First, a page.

Back to School!
Yes, it’s time to head back to school. Bittersweet for students, and possibly a celebration for parents! ☺
As a school administrator and former band director, I’ve had the privilege of sharing conversations with many stakeholders (students, teachers, parents, staff members, business leaders, district officials, etc.) within the school community over the past twenty years. No matter the purpose of the conversation, the bottom line is always this – we are all here for the students and want them to succeed!
Parents often ask me how they can be more supportive to their high school student or even more involved in their child’s school experience. Here are some “tried and true tips” to that I share and offer to you as you send your student back to school.
Review your student’s course schedule and talk through what their school day will look like. Where does the student have angst or worry? What excites them? Talk about it and continue to discuss as the year progresses.
Celebrate the beginning of another school year – parents/adults have the power to create special moments, and this is an opportunity to celebrate your student as they embark into this school year!
Encourage your student to get involved in their school above and beyond the academic courses. Students who are involved in co-curricular/extra-curricular activities develop leadership and teamwork skills to use for a lifetime! And bonus…..they get to be part of something so much bigger than themselves. It’s a beautiful thing to see your student playing on a team, singing in the choir, serving the community with NHS, or developing projects with their club. When a student finds “their people” in the school, their self-confidence will burst forth and the positive outcomes can be seen in the academic side of things as well.
Ask questions when you have them but give educators time to respond. They are juggling all of their students at school and life beyond.
Consider the best way to communicate for any given circumstance. What age is your child? Would this be the opportunity for them to begin handling their conversations and questions?
If you have concern after your child has talked to a teacher, reach out to the teacher for clarification, seeking to understand. Often times, teachers become defensive because they weren’t brought into the conversation until after the school administrator was notified. Talk to the teacher first, it’s worth it!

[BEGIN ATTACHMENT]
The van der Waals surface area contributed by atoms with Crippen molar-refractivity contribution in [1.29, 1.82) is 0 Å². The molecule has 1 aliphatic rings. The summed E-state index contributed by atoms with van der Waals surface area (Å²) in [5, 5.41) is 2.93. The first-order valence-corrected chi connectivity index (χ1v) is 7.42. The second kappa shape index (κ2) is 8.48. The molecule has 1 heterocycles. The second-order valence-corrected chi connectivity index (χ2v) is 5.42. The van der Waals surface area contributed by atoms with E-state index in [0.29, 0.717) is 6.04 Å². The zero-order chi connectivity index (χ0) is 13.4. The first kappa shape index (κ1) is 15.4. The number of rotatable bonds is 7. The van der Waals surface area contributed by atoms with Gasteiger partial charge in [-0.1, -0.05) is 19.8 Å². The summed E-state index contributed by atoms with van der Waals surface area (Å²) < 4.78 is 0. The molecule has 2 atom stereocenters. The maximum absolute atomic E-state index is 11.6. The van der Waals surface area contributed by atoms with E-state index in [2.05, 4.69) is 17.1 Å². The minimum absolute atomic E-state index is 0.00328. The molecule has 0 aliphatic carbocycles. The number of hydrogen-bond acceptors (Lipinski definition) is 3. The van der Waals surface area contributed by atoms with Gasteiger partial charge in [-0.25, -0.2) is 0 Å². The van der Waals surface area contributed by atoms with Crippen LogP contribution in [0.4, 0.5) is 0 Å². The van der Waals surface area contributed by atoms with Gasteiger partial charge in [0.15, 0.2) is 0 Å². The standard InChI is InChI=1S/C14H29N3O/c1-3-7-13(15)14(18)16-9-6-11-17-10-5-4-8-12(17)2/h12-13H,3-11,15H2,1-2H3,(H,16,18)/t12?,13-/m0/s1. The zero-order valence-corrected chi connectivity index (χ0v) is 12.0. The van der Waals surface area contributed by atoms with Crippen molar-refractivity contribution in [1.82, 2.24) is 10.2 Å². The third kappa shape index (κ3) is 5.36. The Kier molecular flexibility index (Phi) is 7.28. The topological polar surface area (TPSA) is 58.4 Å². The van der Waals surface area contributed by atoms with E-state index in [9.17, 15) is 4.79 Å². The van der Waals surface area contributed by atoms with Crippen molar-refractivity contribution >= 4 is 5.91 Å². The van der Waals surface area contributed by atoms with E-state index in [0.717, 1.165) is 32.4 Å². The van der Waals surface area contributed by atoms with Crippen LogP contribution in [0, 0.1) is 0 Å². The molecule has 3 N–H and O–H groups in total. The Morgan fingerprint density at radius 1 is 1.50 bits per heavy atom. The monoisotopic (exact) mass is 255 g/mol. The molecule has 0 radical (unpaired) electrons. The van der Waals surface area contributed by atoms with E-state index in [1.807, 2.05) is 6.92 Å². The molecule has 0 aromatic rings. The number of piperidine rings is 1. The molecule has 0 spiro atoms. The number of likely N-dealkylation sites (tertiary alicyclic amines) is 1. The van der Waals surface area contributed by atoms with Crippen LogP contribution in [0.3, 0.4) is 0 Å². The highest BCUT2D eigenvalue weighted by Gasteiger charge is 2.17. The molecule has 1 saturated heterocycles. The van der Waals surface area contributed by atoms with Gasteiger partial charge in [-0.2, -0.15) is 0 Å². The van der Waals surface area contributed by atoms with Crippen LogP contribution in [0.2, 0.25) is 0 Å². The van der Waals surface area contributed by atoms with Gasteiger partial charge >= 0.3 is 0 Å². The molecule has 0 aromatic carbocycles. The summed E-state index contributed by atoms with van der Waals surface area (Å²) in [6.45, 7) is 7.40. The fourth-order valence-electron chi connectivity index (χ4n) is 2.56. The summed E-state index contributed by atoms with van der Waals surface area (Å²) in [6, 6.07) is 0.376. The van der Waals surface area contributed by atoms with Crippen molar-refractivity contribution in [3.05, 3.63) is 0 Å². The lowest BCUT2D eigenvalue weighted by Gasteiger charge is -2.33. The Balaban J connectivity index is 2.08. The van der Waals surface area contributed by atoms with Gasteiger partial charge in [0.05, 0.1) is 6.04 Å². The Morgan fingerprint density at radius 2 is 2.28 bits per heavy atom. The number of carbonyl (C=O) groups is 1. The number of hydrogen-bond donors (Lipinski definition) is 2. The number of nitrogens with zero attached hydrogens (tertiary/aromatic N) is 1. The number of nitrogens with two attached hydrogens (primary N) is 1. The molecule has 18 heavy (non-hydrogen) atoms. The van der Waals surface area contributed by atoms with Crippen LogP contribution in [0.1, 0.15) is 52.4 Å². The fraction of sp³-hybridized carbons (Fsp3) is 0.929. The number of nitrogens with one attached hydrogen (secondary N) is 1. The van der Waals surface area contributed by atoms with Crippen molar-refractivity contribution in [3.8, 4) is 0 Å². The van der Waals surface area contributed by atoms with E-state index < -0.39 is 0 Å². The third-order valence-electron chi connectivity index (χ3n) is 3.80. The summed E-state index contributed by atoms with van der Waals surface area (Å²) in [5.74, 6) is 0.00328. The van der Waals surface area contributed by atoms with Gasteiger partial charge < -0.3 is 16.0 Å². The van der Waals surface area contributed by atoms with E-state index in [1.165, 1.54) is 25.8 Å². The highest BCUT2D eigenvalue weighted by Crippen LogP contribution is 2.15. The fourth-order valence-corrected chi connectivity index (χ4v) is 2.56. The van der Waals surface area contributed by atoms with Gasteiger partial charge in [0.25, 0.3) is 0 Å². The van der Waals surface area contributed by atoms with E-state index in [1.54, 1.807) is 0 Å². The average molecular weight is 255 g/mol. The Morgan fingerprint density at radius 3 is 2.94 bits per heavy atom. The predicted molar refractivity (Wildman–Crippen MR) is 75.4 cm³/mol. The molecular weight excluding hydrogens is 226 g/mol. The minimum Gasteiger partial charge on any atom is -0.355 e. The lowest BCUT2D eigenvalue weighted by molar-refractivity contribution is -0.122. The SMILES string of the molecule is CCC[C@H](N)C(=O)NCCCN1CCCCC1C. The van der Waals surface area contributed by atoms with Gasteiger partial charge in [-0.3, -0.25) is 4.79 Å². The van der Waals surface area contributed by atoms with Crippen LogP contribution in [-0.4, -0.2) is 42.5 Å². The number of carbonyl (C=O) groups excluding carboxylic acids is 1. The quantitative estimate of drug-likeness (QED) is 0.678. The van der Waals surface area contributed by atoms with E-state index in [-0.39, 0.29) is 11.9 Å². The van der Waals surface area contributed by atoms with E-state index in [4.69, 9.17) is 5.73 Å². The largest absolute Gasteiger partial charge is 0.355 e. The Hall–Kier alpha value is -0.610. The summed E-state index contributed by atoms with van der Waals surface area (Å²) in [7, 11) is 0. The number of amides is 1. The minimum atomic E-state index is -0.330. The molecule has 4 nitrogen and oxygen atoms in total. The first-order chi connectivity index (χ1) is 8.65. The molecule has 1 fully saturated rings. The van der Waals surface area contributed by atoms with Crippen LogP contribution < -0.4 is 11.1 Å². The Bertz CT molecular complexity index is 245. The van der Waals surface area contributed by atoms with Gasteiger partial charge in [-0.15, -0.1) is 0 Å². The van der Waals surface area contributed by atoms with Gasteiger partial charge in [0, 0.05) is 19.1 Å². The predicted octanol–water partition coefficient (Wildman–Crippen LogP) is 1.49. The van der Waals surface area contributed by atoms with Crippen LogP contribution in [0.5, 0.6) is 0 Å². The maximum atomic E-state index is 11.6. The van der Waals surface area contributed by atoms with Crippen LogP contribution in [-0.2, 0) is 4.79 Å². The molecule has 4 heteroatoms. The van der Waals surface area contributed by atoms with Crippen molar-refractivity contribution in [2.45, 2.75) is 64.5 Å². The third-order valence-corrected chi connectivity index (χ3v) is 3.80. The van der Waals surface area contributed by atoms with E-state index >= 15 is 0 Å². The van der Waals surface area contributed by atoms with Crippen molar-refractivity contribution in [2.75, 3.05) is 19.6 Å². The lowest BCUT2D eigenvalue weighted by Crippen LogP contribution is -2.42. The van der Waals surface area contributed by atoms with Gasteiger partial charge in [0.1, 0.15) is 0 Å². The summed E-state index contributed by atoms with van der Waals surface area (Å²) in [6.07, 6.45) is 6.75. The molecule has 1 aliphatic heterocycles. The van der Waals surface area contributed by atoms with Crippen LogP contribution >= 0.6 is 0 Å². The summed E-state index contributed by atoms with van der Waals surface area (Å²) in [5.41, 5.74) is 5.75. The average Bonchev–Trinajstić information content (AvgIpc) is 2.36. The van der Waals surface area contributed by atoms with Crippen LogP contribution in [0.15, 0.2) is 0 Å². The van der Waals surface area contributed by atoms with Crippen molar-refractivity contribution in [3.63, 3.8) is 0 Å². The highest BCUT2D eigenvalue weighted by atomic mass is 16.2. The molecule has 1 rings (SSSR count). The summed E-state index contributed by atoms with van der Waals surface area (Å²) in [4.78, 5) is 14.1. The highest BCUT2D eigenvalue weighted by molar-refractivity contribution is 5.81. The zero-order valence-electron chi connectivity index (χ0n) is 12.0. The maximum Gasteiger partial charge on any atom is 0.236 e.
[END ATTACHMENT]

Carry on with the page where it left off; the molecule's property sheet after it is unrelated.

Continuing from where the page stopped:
Your student’s guidance counselor is a resource! They work on behalf of students for SO many things related to academics, graduation, mental health, and much more.
Get involved with your student’s activities. Be in the crowd cheering them on, clapping for them, and hugging them when it’s over! They may say that they don’t want you there, but they really are glad you’re there. I’ve seen this so many times as a band director and school administrator. The joy for students and parents sharing in these activities is immeasurable.
Be a band mom, a football dad, a volleyball mom, a cheer parent………do it! The teams/groups need parent support, and your child will benefit from your service. PLUS, the memories you make will be priceless. What a joy it was for me to see marching band students hugging their parents after a competition, as the parent handed them their supper meal or loaded their instrument into the equipment trailer.
Take a moment to read the email messages from the school. It’s worth it, because that’s where the school leaders can convey what has happened, what needs to happen, or share celebrations that you don’t want to miss.
“Like” your school’s social media – it’s often times the place where victories are celebrated, information is shared, and you may even get to see pictures of your student!
Celebrate your student’s successes (small and large) throughout the year. Your encouragement and support mean so much, even when your student doesn’t say so. Yes, the years go fast but the days are long, but you are a HUGE source of strength and encouragement for your student.
May this school year be full of great success!